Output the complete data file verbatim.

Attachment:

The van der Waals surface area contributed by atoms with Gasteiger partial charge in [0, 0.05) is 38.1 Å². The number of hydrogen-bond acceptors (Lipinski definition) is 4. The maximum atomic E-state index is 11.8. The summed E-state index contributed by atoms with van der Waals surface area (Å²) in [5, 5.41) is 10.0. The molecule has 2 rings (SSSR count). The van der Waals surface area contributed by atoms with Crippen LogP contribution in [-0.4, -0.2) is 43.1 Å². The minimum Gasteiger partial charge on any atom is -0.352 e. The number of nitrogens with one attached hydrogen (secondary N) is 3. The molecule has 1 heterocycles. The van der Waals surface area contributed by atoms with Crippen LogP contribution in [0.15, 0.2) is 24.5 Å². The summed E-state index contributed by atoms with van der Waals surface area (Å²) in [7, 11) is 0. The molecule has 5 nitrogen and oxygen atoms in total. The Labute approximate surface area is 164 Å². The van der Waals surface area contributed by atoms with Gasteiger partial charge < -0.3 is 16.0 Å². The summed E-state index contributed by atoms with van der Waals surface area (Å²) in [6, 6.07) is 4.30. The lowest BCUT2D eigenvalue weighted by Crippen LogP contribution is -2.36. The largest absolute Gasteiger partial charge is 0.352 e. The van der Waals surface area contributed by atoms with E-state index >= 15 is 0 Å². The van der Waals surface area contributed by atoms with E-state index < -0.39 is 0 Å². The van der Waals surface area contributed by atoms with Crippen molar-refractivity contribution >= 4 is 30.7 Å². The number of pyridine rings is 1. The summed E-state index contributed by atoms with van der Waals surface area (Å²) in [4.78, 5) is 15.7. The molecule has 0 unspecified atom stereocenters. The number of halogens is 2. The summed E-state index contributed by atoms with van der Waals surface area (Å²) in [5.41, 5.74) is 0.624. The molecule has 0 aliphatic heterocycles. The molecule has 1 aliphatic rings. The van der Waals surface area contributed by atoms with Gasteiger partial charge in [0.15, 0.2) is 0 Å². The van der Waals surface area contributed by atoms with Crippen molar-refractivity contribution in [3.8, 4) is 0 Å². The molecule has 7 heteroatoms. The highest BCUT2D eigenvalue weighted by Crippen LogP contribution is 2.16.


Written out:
The van der Waals surface area contributed by atoms with Gasteiger partial charge in [0, 0.05) is 38.1 Å². The number of hydrogen-bond acceptors (Lipinski definition) is 4. The maximum atomic E-state index is 11.8. The summed E-state index contributed by atoms with van der Waals surface area (Å²) in [5, 5.41) is 10.0. The molecule has 2 rings (SSSR count). The van der Waals surface area contributed by atoms with Crippen LogP contribution in [-0.4, -0.2) is 43.1 Å². The minimum Gasteiger partial charge on any atom is -0.352 e. The number of nitrogens with one attached hydrogen (secondary N) is 3. The molecule has 1 heterocycles. The van der Waals surface area contributed by atoms with Crippen LogP contribution in [0.15, 0.2) is 24.5 Å². The summed E-state index contributed by atoms with van der Waals surface area (Å²) in [7, 11) is 0. The molecule has 5 nitrogen and oxygen atoms in total. The Labute approximate surface area is 164 Å². The van der Waals surface area contributed by atoms with Gasteiger partial charge < -0.3 is 16.0 Å². The summed E-state index contributed by atoms with van der Waals surface area (Å²) in [6, 6.07) is 4.30. The lowest BCUT2D eigenvalue weighted by Crippen LogP contribution is -2.36. The largest absolute Gasteiger partial charge is 0.352 e. The van der Waals surface area contributed by atoms with E-state index >= 15 is 0 Å². The van der Waals surface area contributed by atoms with E-state index < -0.39 is 0 Å². The van der Waals surface area contributed by atoms with Crippen molar-refractivity contribution >= 4 is 30.7 Å². The number of pyridine rings is 1. The summed E-state index contributed by atoms with van der Waals surface area (Å²) in [4.78, 5) is 15.7. The molecule has 0 unspecified atom stereocenters. The number of halogens is 2. The summed E-state index contributed by atoms with van der Waals surface area (Å²) in [5.41, 5.74) is 0.624. The molecule has 0 aliphatic heterocycles. The molecule has 1 aliphatic rings. The van der Waals surface area contributed by atoms with Gasteiger partial charge in [0.15, 0.2) is 0 Å². The van der Waals surface area contributed by atoms with Crippen molar-refractivity contribution in [3.8, 4) is 0 Å². The molecule has 7 heteroatoms. The highest BCUT2D eigenvalue weighted by Crippen LogP contribution is 2.16.